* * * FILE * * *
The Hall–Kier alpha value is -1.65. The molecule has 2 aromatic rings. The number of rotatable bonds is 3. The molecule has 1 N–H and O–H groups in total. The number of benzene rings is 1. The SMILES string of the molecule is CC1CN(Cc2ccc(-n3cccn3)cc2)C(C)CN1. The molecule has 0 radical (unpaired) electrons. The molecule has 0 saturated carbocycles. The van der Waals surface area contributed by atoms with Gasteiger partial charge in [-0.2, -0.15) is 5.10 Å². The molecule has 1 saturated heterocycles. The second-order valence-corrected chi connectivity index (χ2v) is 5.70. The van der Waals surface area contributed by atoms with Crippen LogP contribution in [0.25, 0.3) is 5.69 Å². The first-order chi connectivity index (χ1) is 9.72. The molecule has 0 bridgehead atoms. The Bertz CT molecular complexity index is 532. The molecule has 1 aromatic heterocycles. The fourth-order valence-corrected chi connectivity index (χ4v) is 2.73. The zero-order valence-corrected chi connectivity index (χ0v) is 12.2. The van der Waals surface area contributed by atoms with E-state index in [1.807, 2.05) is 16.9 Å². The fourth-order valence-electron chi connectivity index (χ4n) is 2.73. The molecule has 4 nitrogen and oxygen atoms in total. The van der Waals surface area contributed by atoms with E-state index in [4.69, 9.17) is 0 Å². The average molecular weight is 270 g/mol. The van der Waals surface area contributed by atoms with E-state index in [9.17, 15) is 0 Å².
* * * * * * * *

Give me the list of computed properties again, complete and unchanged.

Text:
The Hall–Kier alpha value is -1.65. The molecule has 2 aromatic rings. The number of rotatable bonds is 3. The molecule has 1 N–H and O–H groups in total. The number of benzene rings is 1. The SMILES string of the molecule is CC1CN(Cc2ccc(-n3cccn3)cc2)C(C)CN1. The molecule has 0 radical (unpaired) electrons. The molecule has 0 saturated carbocycles. The van der Waals surface area contributed by atoms with Gasteiger partial charge in [-0.2, -0.15) is 5.10 Å². The molecule has 1 saturated heterocycles. The second-order valence-corrected chi connectivity index (χ2v) is 5.70. The van der Waals surface area contributed by atoms with Crippen LogP contribution in [0.25, 0.3) is 5.69 Å². The first-order chi connectivity index (χ1) is 9.72. The molecule has 0 bridgehead atoms. The Bertz CT molecular complexity index is 532. The molecule has 1 aromatic heterocycles. The fourth-order valence-corrected chi connectivity index (χ4v) is 2.73. The zero-order valence-corrected chi connectivity index (χ0v) is 12.2. The van der Waals surface area contributed by atoms with E-state index in [1.807, 2.05) is 16.9 Å². The fourth-order valence-electron chi connectivity index (χ4n) is 2.73. The molecule has 4 nitrogen and oxygen atoms in total. The van der Waals surface area contributed by atoms with E-state index in [4.69, 9.17) is 0 Å². The average molecular weight is 270 g/mol. The van der Waals surface area contributed by atoms with E-state index in [9.17, 15) is 0 Å².